A few months later Godfrey is still the Bullock’s butler. Irene and Cornelia went to Europe for a few months so Irene could get over her recent broken engagement. She is upset with her butler because he was not as happy as she expected him to be upon her return. Irene confesses to Godfrey that she loves him and he says that he likes her as well but it could never be.
            In the end Godfrey winds up helping the family out in a big way. Irene states that everyone in the world knows that he is love with her except for him and has someone marry them.
            After seeing this film I can finally see why Carole Lombard was known as the Queen of Screwballs. She was hysterical from beginning to end. I read that the character of Irene was supposed to be in her mid-teens and that is how Lombard played her (even though she was around twenty-eight at the time). Her faces alone made me laugh they were so funny. William Powell was just marvelous. He was great at the straight man to all the insanity around him. Powell really is what makes this film he was the calm in the middle of a crazy storm. Alice Brady as Mrs. Bullock was a panic. Mrs. Bullock is the type of character that would drive me nuts in any other film but Brady played her perfectly and all her lines were so subtle and witty. Gail Patrick was beautiful. Cornelia was a spoiled rich girl, the type of character Patrick usually played. The character gets under your skin very very slightly but in the end you can forgive her. I could not get over the fact that Gail Patrick was twenty-five when she made this film—I am the same age I wish I could look like that!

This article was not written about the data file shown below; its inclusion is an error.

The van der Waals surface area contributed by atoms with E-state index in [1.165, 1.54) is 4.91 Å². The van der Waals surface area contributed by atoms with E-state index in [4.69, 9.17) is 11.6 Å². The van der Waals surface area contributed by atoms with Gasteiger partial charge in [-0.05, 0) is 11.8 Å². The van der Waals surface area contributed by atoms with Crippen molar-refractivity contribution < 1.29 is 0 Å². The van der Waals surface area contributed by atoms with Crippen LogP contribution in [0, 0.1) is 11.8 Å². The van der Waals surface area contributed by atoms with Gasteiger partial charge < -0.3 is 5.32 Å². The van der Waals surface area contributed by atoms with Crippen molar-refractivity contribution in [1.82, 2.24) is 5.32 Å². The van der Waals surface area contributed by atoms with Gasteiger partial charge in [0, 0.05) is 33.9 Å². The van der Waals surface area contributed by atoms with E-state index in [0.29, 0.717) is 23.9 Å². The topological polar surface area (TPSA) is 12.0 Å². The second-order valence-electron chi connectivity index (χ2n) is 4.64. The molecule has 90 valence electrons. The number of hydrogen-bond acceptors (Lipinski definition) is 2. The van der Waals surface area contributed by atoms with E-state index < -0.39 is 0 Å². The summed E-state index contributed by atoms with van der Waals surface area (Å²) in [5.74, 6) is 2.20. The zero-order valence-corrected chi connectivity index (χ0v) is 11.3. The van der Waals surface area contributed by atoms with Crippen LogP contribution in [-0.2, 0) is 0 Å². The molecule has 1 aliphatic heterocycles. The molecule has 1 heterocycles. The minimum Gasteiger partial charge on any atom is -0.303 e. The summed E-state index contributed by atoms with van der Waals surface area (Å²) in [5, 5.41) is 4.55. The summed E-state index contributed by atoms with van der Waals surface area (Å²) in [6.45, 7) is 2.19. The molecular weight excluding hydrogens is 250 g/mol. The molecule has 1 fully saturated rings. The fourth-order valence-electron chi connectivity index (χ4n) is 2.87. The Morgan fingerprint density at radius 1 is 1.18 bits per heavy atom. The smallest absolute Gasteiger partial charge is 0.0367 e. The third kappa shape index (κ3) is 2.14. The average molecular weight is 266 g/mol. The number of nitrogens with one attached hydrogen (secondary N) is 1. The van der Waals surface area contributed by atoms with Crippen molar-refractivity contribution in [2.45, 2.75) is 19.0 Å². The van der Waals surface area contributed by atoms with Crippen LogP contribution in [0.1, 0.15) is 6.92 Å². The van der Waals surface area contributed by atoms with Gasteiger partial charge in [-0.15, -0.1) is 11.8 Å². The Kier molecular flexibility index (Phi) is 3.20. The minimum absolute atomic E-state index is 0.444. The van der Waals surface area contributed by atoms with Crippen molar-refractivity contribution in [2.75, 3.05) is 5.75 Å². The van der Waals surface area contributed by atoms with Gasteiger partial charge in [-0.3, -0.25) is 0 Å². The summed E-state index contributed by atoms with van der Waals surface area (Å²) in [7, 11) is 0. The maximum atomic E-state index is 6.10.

The best scene in the whole film is when Irene pretends to have one of her fainting spells. Godfrey takes her up to her room and puts her on her bed. As he is looking for some smelling salts on her vanity he sees her sit up then lay quickly back down. Now he is onto her game so he plays back. He picks her up, put her in the shower and turns the water on! Irene jumps up and her parents hear. When the mother comes in Irene proclaims “Godfrey loves me he put me in the shower!” The she jumps all over her room singing out that Godfrey loves her. I was dying laughing through the whole scene. This is when I finally saw Carole Lombard as the Queen of Screwballs.
            My Man Godfrey is one of the best comedies ever made. It is everything that makes 1930s Screwball Comedies the best: the writing is clever, the actors are top notch, the director (in this case Gregory La Cava) keeps excellent pace with the writing and the actors, and it is wrapped up in social commentary without throwing them in the viewer’s face. My Man Godfrey and Screwball films like it, leaves me wishing that comedy films and actors could be this way again where everything about it is just perfect and completely enjoyable.